Brigid Jones, Dave Manges, and Rollo Jones. Courtesy of Randy Riley

On November 11, Veteran’s Day, Cpt. Jones received a call from LaFontaine Ford in Flushing, Michigan, asking him to come down and visit their dealership. Sales manager Dave Manges was the point person, and he knew that Jones had been told that purchasing a new Bronco was impossible. With the help of Ford Motor Company media manager Jiyan Cadiz and LaFontaine corporate communications senior manager Max Muncey, the impossible dream was about to come true. Manges was the lucky one who got to deliver the news.

Rollo and Brigid Jones visited LaFontaine on a Saturday, and by Tuesday they were on their way to pick up Rollo’s new Antimatter Blue, four-door 2021 Ford Bronco Outer Banks Edition.

“It was such a great experience for all of us,” Manges says. “Cpt. Jones and I are close in age, and I felt a bond with him. He had a dream, and it was fun to help make it come true. I’ve been doing this for 27 years, and this is one of those special experiences that I feel fortunate to be part of.”

Rollo Jones - Bronco - with Dave Manges
Rollo Jones and Dave Manges. Courtesy of Michal Marynowski

Jones says the Bronco will provide a comfortable ride for him as he drives 440 miles roundtrip to receive treatment at the University of Michigan Medical Center every two weeks. “Plus, we go to Florida in the winter to make things a little easier on me, so it’ll be fun to put the top down and take it to the beach. It’s kind of my last chance to be cool,” he jokes.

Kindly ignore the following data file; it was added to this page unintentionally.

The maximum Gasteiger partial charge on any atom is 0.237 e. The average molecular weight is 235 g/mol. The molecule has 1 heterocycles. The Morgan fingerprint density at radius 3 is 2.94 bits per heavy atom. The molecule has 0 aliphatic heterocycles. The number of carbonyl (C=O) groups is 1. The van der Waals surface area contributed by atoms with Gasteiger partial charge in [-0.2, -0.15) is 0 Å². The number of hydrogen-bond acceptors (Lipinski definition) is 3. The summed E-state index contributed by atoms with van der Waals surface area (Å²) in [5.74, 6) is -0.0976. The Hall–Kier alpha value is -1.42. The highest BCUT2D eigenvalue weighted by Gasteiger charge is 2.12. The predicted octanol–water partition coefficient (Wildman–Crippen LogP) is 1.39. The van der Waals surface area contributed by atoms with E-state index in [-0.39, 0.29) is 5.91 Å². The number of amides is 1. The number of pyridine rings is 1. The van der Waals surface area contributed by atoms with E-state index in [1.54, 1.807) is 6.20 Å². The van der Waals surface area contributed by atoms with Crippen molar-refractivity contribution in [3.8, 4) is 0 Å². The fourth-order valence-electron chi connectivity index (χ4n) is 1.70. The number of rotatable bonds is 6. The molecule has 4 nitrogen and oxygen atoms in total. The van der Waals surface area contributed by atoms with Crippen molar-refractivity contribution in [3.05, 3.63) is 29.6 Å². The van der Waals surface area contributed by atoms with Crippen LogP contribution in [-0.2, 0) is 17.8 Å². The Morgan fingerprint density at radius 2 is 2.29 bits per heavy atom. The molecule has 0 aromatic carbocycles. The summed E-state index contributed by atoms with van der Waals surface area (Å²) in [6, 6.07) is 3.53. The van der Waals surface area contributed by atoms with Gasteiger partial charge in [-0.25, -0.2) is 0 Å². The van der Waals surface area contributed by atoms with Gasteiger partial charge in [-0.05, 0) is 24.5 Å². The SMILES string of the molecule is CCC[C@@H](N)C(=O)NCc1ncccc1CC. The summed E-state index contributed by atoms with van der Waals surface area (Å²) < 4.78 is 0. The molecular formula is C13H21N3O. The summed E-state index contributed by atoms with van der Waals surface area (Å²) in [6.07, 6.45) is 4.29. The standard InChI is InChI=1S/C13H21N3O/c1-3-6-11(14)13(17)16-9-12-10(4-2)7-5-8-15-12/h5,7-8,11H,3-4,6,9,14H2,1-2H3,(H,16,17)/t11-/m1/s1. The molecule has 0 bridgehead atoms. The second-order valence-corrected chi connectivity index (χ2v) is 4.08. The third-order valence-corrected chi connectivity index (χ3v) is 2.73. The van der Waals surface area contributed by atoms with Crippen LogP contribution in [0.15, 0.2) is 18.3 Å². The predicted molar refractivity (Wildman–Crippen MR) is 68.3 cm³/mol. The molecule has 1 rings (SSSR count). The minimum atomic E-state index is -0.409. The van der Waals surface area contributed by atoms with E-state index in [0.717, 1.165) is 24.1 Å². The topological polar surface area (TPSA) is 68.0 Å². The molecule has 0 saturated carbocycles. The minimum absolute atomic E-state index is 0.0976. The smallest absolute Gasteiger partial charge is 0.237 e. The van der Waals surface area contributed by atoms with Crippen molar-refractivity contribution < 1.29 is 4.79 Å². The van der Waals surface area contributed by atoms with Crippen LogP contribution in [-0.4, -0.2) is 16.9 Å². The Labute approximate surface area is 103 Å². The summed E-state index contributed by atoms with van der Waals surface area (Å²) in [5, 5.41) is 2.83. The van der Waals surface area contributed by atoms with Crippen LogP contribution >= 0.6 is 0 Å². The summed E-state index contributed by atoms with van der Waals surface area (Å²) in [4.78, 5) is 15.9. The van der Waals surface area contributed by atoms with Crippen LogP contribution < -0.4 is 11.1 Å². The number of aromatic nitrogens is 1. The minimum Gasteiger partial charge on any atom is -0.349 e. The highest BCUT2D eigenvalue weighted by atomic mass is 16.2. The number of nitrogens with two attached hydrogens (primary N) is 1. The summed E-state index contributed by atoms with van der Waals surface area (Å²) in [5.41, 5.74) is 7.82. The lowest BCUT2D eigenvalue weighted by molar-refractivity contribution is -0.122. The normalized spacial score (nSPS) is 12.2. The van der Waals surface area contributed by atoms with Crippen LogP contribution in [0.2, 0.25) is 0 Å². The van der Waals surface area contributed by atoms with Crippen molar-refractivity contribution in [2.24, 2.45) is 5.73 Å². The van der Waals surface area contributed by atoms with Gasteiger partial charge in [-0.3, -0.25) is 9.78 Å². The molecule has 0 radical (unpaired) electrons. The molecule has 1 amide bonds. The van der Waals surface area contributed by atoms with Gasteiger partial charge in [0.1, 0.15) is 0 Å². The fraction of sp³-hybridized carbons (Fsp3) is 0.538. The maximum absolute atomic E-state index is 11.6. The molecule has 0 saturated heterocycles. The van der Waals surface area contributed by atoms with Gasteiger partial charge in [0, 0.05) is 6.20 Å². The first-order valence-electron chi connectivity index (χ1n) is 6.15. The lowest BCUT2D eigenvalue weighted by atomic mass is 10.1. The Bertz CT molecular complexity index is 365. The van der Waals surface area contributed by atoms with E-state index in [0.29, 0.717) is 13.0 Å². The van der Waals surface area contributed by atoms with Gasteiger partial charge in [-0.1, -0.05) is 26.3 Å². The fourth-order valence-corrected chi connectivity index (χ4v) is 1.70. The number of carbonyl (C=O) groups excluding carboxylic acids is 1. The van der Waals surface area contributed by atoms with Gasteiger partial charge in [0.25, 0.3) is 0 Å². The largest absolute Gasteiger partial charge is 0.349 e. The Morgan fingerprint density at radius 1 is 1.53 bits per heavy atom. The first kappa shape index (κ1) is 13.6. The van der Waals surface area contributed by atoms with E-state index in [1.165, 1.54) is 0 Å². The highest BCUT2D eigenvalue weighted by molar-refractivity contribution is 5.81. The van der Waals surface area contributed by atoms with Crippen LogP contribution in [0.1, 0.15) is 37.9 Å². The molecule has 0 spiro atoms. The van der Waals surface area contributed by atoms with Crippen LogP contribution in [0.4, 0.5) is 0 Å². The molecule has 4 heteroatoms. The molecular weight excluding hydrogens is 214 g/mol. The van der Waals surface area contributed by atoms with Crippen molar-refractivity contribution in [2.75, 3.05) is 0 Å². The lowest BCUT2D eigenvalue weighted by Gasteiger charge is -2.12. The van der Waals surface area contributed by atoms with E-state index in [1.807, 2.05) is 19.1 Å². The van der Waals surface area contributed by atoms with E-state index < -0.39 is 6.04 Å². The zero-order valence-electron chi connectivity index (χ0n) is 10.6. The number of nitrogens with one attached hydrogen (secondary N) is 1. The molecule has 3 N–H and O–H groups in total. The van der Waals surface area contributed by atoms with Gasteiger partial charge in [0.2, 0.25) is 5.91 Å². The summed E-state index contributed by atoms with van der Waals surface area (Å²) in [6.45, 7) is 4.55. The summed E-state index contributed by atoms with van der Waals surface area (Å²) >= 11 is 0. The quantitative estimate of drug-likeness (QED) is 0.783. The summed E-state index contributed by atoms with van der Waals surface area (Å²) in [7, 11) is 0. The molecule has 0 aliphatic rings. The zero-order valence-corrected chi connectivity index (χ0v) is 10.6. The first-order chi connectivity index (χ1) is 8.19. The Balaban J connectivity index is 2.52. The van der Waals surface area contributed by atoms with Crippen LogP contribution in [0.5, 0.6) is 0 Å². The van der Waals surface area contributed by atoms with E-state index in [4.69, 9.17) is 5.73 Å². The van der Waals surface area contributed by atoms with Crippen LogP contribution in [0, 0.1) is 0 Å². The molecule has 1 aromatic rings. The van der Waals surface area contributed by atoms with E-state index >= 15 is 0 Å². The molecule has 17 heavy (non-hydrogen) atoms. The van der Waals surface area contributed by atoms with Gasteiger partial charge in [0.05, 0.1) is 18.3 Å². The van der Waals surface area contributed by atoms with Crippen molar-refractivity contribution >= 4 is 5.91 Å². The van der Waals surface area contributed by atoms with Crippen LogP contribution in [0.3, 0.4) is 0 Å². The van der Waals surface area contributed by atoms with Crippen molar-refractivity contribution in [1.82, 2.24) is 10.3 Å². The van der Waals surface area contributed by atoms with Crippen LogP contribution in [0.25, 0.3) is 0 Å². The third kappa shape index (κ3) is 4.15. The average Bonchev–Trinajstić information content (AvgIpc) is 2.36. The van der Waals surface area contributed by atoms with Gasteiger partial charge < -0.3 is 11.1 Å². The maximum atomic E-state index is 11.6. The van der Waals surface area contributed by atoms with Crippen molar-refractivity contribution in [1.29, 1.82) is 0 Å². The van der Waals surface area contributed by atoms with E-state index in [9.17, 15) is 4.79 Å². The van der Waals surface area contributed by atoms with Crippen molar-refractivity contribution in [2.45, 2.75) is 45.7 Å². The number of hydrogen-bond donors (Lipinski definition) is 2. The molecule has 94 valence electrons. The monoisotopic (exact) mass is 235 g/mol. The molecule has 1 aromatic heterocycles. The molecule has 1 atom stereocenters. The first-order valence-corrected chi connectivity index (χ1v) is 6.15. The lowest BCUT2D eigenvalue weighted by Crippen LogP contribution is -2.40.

Jones points out that the Bronco was not a gift, although it feels like one. “They were kind enough to sell it to me for sticker, and I know a lot of dealers are marking them up pretty high.”

LaFontaine turned Rollo’s big day into a celebration of his many years of military service. “They were top notch,” Jones says. “Dave Manges and Jiyan Cadiz were great, and Peter LaFontaine came to meet me. They made a big deal out of it and treated us like celebrities. It was amazing. It really felt like family there.”

Speaking of families, Cpt. Jones says his is “a proud military” one. Rollo and Brigid’s son Charlie was wounded in Afghanistan and now serves as a conservation officer, and their son Michael currently serves as a Naval flight officer. The couple’s oldest child, daughter Allie Gray, is a fruit farmer.

Rollo Jones - Bronco - with his daughter Allie Gray and his grandkids
Rollo Jones takes drive with his daughter, Allie Gray, and his grandkids. Rollo Jones

Rollo says he can’t begin to thank every person who had a hand in making his dream come true, but he knows there are likely more than he knows about.

“This has been so amazing. I’m elated,” he says. “I’m not really into material things; I’m more about experiencing life and enjoying every day, and this gives me the chance to do that. We all know what it feels like on Christmas morning when you get something so amazing that you just can’t believe it’s real. That’s what this is. I’m just very thankful for everything and for everyone who helped.”

We think we speak for all by saying it was our pleasure.